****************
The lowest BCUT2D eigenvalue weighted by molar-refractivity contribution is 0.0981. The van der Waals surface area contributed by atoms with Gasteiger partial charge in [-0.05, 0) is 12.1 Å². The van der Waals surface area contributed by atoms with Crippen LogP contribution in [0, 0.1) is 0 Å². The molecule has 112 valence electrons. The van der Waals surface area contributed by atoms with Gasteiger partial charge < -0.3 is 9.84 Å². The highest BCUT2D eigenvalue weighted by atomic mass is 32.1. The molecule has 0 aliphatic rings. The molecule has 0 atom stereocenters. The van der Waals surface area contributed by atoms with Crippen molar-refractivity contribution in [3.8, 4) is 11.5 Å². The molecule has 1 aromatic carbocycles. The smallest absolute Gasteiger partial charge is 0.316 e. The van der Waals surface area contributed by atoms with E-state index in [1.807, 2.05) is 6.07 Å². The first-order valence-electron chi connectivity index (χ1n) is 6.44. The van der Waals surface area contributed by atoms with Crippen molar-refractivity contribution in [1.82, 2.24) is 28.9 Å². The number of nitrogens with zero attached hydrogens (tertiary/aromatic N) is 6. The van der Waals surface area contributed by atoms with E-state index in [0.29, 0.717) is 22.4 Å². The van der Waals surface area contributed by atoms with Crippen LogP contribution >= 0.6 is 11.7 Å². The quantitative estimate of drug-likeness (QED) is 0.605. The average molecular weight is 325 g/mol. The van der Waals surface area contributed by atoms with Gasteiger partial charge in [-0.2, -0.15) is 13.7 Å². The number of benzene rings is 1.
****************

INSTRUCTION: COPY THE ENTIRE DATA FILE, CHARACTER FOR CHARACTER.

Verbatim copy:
The lowest BCUT2D eigenvalue weighted by molar-refractivity contribution is 0.0981. The van der Waals surface area contributed by atoms with Gasteiger partial charge in [-0.05, 0) is 12.1 Å². The van der Waals surface area contributed by atoms with Crippen LogP contribution in [0, 0.1) is 0 Å². The molecule has 112 valence electrons. The van der Waals surface area contributed by atoms with Gasteiger partial charge < -0.3 is 9.84 Å². The highest BCUT2D eigenvalue weighted by atomic mass is 32.1. The molecule has 0 aliphatic rings. The molecule has 0 atom stereocenters. The van der Waals surface area contributed by atoms with Crippen molar-refractivity contribution in [3.8, 4) is 11.5 Å². The molecule has 1 aromatic carbocycles. The smallest absolute Gasteiger partial charge is 0.316 e. The van der Waals surface area contributed by atoms with E-state index in [1.807, 2.05) is 6.07 Å². The first-order valence-electron chi connectivity index (χ1n) is 6.44. The van der Waals surface area contributed by atoms with Crippen molar-refractivity contribution in [1.82, 2.24) is 28.9 Å². The number of nitrogens with zero attached hydrogens (tertiary/aromatic N) is 6. The van der Waals surface area contributed by atoms with E-state index in [0.29, 0.717) is 22.4 Å². The van der Waals surface area contributed by atoms with Crippen LogP contribution >= 0.6 is 11.7 Å². The quantitative estimate of drug-likeness (QED) is 0.605. The average molecular weight is 325 g/mol. The van der Waals surface area contributed by atoms with Gasteiger partial charge in [-0.2, -0.15) is 13.7 Å². The number of benzene rings is 1.